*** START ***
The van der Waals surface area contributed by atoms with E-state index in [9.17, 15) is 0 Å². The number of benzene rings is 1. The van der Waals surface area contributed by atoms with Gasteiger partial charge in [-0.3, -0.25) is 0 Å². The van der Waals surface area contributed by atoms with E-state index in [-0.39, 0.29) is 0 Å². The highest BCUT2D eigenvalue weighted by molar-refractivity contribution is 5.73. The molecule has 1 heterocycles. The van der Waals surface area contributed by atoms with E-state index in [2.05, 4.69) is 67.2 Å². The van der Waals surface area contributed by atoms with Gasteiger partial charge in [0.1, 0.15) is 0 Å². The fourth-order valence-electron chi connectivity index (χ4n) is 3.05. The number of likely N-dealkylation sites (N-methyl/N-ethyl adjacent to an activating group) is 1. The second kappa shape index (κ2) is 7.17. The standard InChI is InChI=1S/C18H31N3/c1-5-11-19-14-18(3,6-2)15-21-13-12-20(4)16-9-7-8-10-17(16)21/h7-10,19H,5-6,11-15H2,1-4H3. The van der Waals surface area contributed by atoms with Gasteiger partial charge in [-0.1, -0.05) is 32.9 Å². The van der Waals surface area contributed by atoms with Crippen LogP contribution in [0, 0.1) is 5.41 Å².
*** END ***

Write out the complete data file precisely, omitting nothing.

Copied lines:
The van der Waals surface area contributed by atoms with E-state index in [9.17, 15) is 0 Å². The number of benzene rings is 1. The van der Waals surface area contributed by atoms with Gasteiger partial charge in [-0.3, -0.25) is 0 Å². The van der Waals surface area contributed by atoms with E-state index in [-0.39, 0.29) is 0 Å². The highest BCUT2D eigenvalue weighted by molar-refractivity contribution is 5.73. The molecule has 1 heterocycles. The van der Waals surface area contributed by atoms with E-state index in [2.05, 4.69) is 67.2 Å². The van der Waals surface area contributed by atoms with Gasteiger partial charge in [0.1, 0.15) is 0 Å². The fourth-order valence-electron chi connectivity index (χ4n) is 3.05. The number of likely N-dealkylation sites (N-methyl/N-ethyl adjacent to an activating group) is 1. The second kappa shape index (κ2) is 7.17. The standard InChI is InChI=1S/C18H31N3/c1-5-11-19-14-18(3,6-2)15-21-13-12-20(4)16-9-7-8-10-17(16)21/h7-10,19H,5-6,11-15H2,1-4H3. The van der Waals surface area contributed by atoms with Gasteiger partial charge in [-0.1, -0.05) is 32.9 Å². The van der Waals surface area contributed by atoms with Crippen LogP contribution in [0, 0.1) is 5.41 Å².